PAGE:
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12 thoughts on “Why I Love Parrots as Companion Animals

  1. I love this! I often post pictures of my tiels in facebook, instagram and people would say “ooh they are so cute and I want them” and I always end up discouraging them from getting one.

    Having parrots as pet require big responsibility. They are naughty, messy and big screamers and if you want to get them because they are “cute” what would you do if they aren’t cute anymore after you got bitten from their mood swings?

    I hope I’m not being snobbish for saying this but loving a parrot requires a lot of work and if you don’t prepare for it – the birds will suffer, abandoned and dumped on the side of the road (One of tiel owner in facebook group told me about this. How horrible people can be??? She adopted the bird so it’s all happy ending but still so many abandoned birds out there!!

    I didn’t mean to preach to the choir lol just venting off a bit of steam here and I love the fact that we are proud “parronts” (parrot parent lol)

  2. So true, parrots are not pets like a dog or cat. Charlie’s my little buddy. It took my husband a few months to understand that she was never, ever going to fly to him when he called her from across the room. You have to walk over to her and offer your arm for her to jump on. She does things on her terms.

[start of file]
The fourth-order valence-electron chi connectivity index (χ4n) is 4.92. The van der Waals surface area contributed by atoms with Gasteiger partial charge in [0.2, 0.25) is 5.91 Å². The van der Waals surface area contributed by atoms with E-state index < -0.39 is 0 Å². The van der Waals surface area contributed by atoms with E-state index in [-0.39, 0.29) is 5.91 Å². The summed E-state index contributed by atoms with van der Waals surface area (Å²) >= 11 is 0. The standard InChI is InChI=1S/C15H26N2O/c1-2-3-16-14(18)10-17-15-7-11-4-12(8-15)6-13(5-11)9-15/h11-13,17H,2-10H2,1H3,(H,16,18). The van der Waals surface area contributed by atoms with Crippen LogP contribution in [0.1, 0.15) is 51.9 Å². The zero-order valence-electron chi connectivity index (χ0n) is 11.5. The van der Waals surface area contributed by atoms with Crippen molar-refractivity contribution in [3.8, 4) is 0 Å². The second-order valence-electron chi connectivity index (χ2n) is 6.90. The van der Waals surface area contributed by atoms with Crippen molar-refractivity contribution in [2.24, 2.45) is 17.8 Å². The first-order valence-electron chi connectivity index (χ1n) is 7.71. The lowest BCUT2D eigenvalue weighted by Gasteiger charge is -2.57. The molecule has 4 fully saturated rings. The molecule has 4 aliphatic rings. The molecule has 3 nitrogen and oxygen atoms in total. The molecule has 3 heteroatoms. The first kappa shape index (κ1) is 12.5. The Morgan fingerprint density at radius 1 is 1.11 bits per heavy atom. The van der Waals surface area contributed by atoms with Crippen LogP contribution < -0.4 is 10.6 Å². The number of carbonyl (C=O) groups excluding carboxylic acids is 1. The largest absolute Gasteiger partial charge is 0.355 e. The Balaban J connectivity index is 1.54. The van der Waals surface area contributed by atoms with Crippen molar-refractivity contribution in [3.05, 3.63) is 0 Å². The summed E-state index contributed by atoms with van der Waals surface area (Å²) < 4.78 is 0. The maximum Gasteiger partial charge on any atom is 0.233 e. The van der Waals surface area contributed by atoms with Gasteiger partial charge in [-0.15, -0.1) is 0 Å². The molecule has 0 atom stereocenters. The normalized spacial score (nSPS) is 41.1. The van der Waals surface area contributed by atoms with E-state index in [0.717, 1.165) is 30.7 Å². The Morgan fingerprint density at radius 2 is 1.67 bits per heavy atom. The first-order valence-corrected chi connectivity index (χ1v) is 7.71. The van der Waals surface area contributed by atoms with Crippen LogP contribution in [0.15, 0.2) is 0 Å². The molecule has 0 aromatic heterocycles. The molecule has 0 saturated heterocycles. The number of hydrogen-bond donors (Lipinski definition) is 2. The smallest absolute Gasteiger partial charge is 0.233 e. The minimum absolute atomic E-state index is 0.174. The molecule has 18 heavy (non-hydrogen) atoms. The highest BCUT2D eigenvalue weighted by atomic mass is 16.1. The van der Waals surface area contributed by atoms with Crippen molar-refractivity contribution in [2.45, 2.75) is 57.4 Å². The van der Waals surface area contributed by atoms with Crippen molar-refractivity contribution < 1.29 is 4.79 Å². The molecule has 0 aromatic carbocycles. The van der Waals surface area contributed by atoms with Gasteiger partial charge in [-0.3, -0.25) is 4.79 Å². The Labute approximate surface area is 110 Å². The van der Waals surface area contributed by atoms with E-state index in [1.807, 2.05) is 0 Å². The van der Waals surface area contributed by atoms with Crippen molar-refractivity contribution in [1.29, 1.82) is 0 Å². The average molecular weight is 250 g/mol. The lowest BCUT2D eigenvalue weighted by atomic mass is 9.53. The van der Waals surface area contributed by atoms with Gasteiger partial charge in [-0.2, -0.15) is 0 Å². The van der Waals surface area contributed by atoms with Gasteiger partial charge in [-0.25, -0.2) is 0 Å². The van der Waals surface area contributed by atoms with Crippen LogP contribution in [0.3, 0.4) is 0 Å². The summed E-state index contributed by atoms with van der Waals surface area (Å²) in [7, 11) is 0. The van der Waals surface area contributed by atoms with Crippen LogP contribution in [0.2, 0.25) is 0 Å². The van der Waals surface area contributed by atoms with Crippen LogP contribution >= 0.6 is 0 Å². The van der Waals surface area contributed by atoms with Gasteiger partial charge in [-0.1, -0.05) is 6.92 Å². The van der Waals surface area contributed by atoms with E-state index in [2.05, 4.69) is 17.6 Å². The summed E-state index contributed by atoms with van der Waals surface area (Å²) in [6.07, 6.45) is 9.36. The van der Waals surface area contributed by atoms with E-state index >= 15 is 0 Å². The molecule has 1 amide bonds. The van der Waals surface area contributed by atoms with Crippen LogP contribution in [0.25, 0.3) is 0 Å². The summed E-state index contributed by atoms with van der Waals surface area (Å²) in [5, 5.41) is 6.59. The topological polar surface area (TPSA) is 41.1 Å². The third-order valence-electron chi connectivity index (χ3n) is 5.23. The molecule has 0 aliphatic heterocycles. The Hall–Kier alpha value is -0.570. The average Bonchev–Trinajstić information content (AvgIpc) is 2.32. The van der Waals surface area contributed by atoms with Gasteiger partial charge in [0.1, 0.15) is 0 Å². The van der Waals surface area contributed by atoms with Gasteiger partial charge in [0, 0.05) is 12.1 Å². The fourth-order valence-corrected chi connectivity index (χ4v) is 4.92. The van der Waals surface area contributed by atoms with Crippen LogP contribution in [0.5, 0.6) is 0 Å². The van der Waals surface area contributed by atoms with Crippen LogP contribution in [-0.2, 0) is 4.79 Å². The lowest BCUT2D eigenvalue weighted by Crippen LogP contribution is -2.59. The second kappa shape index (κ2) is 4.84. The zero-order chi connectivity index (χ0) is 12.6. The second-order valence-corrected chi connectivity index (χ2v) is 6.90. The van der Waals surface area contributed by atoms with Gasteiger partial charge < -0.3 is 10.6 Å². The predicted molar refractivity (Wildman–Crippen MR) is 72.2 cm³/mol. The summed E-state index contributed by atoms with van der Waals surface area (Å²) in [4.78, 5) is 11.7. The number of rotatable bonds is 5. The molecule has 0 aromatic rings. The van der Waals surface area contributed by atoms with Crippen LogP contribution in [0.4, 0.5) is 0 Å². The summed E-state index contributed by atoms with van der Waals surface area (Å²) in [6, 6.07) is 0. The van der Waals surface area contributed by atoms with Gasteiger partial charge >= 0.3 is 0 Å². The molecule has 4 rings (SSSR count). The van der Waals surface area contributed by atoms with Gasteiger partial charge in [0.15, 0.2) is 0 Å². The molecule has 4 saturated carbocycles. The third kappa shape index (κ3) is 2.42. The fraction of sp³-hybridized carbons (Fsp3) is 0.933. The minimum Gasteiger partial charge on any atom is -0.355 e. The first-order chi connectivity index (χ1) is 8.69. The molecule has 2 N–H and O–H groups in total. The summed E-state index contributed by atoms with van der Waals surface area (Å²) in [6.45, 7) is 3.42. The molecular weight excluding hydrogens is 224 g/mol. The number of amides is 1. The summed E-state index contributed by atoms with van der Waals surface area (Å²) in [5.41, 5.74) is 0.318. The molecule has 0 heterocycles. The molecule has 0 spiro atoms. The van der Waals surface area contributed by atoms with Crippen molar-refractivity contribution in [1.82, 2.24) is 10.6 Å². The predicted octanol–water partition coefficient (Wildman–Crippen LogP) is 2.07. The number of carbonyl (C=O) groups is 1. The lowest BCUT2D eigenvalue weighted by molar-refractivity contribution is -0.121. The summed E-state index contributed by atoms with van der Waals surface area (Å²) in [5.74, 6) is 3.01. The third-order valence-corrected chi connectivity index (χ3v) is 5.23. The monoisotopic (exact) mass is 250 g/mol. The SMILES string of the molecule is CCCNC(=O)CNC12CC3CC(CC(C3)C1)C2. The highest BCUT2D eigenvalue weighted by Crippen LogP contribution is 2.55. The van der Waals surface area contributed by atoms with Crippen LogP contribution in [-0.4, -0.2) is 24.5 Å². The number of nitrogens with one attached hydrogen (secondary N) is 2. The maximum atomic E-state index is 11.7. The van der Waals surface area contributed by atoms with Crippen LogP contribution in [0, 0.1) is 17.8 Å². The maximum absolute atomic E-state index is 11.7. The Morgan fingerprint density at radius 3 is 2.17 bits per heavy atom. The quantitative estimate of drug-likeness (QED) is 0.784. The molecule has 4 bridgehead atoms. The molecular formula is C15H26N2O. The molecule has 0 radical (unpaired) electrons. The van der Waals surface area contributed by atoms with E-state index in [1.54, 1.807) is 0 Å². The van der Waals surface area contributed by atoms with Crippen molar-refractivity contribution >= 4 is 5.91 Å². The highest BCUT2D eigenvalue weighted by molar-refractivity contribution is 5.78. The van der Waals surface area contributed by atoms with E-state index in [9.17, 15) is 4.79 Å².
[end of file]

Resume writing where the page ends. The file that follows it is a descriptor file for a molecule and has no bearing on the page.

3. I can look in to our birds eyes and see emotion! I see the excitment in the eyes of Sol and Marco and as for Buddy I see, at times, what appers to be wisdom and at times sadness. I know that sounds weird. I don’t know why Buddy’s eyes look sad but I know he is happy and loves his scratches 🙂

  4. Love this! I wouldn’t trade mine for the world either, but I do the same as the above commenters – if people express interest in having a “pet” parrot, I discourage them and tell them all the negatives first. I would rather people go in well prepared than assuming they’ll be getting a dog-like pet.

  5. Pingback: Greetings from the Flock | Students with Birds

  6. Single old man with Forrest the one year old eclectus here. He was very poorly raised and came to me wild,angry and mean. Four month later investing in his trust he has now become my best friend and me his.
    I have never been able to sneak up to him! If I peek around a door to check up on him hes there looking at me. If I walk though another room past his room he peeking at me. If In the garden he’s at the window watching me. Hes not perfect however and has developed a nasty habit. Sitting on my shoulder if a ignor him for to long he pokes his beak in my ear!
    It is easy for me to forget he a bird, he is instead my companion. Together I feel like part of a team.